An activity like rock climbing is a great way to shake up your normal exercise routine, not to mention it’s a thrilling and affordable full-body workout that can improve your overall strength, coordination and endurance. Whether you’re a seasoned climber or brand new to the sport, climbing is an intense and dynamic activity that requires proper shoulder mobility for maximum efficiency. The movements involved in rock climbing place a great deal of stress on the shoulders, among other areas, and can frequently cause overuse injuries and muscle imbalances if the surrounding muscles are not strong enough. These issues may result in limited range of motion, stiffness and pain around the upper extremities. As physical therapists, we work to educate our patients on how they can decrease their risk of injury while also improving efficiency. So what exactly do we mean when we say “shoulder mobility”?
The three main components for shoulder mobility include:
• The Glenohumeral Joint (ball-in-socket shoulder joint)
• The Scapula (shoulder blade)
• The Thoracic spine (upper back)
The Glenohumeral Joint
The glenohumeral joint (GHJ) is a ball-in-socket that allows your shoulder to move in all directions. If you’re a frequent climber, the muscles on the front of your body may become tight, pulling your shoulders forward and rotating them inward. As a result, the muscles on your back and your shoulder blades become weakened. It’s important to make sure that you have a good balance between muscle strengthening and stretching to improve your shoulder mobility.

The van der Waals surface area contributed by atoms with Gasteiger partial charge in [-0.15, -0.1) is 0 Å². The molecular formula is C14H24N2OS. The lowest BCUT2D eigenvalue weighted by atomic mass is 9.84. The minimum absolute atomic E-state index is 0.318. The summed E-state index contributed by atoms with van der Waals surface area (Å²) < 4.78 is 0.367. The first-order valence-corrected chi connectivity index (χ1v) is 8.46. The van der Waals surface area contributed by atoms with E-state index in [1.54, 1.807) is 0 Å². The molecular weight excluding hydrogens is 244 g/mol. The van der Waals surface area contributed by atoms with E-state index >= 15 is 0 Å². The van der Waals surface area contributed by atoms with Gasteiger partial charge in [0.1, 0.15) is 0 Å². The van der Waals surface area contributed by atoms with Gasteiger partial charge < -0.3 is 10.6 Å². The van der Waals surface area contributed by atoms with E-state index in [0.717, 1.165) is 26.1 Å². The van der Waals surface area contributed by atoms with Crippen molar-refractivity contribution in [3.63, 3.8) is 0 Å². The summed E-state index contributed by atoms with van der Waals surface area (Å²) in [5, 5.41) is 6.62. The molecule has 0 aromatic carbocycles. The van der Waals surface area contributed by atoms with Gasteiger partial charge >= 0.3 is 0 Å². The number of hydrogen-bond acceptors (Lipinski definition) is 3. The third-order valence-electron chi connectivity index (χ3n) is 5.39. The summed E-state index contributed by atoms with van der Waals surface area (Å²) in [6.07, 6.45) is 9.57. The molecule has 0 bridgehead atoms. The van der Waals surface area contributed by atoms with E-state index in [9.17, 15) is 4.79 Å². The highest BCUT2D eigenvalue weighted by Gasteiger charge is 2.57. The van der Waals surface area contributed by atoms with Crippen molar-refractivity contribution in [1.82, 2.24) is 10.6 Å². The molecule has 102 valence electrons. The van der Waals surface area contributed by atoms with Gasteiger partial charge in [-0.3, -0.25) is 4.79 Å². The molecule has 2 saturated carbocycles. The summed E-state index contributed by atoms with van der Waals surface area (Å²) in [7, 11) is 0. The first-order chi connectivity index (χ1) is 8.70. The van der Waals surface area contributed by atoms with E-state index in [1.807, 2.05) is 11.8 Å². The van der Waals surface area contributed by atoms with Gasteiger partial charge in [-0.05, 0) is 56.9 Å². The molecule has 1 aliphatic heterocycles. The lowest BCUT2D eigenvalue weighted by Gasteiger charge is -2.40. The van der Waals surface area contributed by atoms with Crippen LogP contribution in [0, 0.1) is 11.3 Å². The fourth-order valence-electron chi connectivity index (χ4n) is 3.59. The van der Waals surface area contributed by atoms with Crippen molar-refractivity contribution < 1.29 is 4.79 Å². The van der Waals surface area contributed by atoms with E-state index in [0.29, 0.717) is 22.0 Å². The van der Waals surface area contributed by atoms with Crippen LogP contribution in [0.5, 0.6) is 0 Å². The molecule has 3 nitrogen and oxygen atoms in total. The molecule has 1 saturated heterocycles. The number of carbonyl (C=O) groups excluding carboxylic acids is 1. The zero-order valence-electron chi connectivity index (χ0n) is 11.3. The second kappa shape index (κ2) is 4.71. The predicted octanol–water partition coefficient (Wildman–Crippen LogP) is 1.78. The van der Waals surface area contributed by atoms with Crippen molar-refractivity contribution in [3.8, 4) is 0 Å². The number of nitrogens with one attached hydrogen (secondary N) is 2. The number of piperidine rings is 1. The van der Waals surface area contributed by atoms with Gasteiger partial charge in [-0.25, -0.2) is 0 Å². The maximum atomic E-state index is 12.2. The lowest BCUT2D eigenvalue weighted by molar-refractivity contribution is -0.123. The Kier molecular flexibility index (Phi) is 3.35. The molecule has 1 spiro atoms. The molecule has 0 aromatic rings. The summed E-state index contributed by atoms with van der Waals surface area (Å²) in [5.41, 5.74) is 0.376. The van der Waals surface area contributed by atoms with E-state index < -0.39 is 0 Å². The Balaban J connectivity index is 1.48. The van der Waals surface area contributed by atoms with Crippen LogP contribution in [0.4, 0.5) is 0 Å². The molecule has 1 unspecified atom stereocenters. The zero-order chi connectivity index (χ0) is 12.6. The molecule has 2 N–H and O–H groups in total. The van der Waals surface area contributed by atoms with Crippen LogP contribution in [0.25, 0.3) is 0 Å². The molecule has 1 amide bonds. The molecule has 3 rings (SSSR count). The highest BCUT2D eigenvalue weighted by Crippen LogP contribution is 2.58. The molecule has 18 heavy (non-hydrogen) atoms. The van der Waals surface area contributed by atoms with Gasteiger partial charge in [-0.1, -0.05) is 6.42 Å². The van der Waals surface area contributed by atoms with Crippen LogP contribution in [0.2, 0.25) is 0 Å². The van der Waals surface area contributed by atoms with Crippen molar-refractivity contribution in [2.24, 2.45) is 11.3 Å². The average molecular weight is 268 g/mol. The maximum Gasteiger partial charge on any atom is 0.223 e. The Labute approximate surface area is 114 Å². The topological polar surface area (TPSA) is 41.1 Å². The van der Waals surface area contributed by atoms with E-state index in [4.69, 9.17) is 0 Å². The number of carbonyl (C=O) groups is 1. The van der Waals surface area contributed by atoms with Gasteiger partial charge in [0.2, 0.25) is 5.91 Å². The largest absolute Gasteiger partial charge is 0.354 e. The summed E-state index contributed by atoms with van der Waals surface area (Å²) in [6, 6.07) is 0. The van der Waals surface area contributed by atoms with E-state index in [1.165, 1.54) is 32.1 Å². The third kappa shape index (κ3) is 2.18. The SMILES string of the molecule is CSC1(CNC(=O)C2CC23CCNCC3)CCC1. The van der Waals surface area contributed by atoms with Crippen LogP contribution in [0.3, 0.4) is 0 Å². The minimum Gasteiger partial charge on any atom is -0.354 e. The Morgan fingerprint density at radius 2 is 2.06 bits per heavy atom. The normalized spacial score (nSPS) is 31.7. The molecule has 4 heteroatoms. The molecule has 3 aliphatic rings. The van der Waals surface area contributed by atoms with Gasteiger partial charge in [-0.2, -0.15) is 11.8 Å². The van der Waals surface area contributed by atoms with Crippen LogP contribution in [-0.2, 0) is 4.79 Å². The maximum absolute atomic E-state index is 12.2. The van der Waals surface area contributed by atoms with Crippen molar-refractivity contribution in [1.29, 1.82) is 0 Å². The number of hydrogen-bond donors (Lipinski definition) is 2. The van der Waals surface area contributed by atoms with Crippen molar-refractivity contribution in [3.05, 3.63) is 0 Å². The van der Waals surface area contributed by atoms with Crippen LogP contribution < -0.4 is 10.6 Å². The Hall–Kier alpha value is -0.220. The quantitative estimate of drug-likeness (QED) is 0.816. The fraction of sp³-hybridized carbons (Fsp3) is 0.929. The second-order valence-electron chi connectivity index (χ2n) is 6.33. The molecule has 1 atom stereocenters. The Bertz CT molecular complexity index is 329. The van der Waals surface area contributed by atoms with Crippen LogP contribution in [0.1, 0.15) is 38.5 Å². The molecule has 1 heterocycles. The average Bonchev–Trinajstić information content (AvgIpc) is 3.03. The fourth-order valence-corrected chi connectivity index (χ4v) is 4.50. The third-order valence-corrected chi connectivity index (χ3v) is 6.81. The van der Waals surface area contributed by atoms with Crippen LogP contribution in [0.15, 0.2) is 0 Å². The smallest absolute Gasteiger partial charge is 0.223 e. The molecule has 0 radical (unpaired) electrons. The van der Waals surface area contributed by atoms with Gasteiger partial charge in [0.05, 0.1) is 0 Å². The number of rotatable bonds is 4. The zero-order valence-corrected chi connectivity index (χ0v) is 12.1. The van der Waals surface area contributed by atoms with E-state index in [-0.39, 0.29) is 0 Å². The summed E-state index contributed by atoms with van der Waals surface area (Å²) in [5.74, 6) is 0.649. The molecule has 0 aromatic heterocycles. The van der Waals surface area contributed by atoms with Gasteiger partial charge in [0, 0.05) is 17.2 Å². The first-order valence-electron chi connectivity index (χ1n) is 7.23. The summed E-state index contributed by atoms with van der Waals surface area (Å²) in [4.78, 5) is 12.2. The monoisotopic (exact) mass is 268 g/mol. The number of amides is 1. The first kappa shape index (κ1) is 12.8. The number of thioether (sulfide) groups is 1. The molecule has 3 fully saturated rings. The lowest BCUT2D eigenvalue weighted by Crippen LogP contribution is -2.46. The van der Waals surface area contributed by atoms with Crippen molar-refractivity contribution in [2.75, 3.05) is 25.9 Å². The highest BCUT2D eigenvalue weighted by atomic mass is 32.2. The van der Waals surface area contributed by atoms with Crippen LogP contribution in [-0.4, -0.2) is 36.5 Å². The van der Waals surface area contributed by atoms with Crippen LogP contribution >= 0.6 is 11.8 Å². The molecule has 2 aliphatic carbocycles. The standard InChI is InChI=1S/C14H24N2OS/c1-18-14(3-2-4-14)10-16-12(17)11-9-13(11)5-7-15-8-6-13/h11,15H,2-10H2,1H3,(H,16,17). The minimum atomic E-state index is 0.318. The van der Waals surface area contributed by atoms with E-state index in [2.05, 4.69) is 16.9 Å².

When you raise your arm overhead, your shoulder blade—aka the scapula—should rotate upwards in relation to the shoulder joint. This movement is important for full shoulder range of motion. Muscles that assist with upward rotation are Serratus Anterior, Middle Trapezius and Lower Trapezius. If these muscles are weak and have difficulty coordinating together, your shoulder joint and shoulder blades can’t work together effectively.
The Thoracic Spine
Your upper back has a natural curve, but the rounding is often accentuated with poor posture due to the movements involved in climbing pulling muscles and joints forward. Obviously this hunched position is not ideal when it comes to posture and can unfortunately lead to muscle imbalances due to decreased thoracic extension. Thoracic mobility into extension is a key component for shoulder elevation.
So, what now?
To improve your climbing efficiency and to ensure that you’re not putting yourself at risk for injury, talk to a physical therapist today. They’ll address your strengths and limitations while providing hands-on treatment to improve glenohumeral, thoracic and scapular mobility, along with any other trouble areas. There are a lot of exercises out there that can help to improve your performance and ensure that you’re not at risk of injury; your PT can design a custom exercise program unique to you.